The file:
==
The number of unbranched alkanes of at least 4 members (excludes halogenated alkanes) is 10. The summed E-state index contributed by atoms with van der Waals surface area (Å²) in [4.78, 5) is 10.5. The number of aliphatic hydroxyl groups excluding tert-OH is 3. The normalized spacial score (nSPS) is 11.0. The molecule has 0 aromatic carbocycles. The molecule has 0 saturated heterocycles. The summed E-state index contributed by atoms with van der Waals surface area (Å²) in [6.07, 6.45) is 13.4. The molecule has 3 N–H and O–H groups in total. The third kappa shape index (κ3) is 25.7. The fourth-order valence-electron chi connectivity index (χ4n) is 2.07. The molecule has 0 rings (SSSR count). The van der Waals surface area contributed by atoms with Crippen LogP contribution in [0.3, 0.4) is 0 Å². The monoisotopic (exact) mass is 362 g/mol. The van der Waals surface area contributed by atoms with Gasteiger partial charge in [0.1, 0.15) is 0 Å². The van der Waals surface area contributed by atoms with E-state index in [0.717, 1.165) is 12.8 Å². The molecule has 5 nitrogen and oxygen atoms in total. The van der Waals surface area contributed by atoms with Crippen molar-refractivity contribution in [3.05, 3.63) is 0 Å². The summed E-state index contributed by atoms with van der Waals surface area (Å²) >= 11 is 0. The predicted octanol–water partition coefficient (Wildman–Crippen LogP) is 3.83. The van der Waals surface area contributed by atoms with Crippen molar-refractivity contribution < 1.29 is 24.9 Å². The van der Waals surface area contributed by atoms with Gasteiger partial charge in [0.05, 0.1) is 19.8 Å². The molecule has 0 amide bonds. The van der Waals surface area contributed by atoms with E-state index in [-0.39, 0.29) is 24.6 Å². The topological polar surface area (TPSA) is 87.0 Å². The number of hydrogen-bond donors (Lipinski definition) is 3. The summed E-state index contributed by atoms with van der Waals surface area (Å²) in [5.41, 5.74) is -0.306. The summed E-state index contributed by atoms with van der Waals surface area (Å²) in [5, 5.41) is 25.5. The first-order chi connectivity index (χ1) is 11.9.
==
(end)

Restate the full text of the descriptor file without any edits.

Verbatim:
The number of unbranched alkanes of at least 4 members (excludes halogenated alkanes) is 10. The summed E-state index contributed by atoms with van der Waals surface area (Å²) in [4.78, 5) is 10.5. The number of aliphatic hydroxyl groups excluding tert-OH is 3. The normalized spacial score (nSPS) is 11.0. The molecule has 0 aromatic carbocycles. The molecule has 0 saturated heterocycles. The summed E-state index contributed by atoms with van der Waals surface area (Å²) in [6.07, 6.45) is 13.4. The molecule has 3 N–H and O–H groups in total. The third kappa shape index (κ3) is 25.7. The fourth-order valence-electron chi connectivity index (χ4n) is 2.07. The molecule has 0 rings (SSSR count). The van der Waals surface area contributed by atoms with Crippen LogP contribution in [0.3, 0.4) is 0 Å². The monoisotopic (exact) mass is 362 g/mol. The van der Waals surface area contributed by atoms with Gasteiger partial charge in [0.1, 0.15) is 0 Å². The van der Waals surface area contributed by atoms with E-state index in [0.717, 1.165) is 12.8 Å². The molecule has 5 nitrogen and oxygen atoms in total. The van der Waals surface area contributed by atoms with Crippen molar-refractivity contribution in [3.05, 3.63) is 0 Å². The summed E-state index contributed by atoms with van der Waals surface area (Å²) >= 11 is 0. The predicted octanol–water partition coefficient (Wildman–Crippen LogP) is 3.83. The van der Waals surface area contributed by atoms with Crippen molar-refractivity contribution < 1.29 is 24.9 Å². The van der Waals surface area contributed by atoms with Gasteiger partial charge in [0.05, 0.1) is 19.8 Å². The molecule has 0 amide bonds. The van der Waals surface area contributed by atoms with E-state index in [-0.39, 0.29) is 24.6 Å². The topological polar surface area (TPSA) is 87.0 Å². The number of hydrogen-bond donors (Lipinski definition) is 3. The summed E-state index contributed by atoms with van der Waals surface area (Å²) in [5.41, 5.74) is -0.306. The summed E-state index contributed by atoms with van der Waals surface area (Å²) in [5, 5.41) is 25.5. The first-order chi connectivity index (χ1) is 11.9.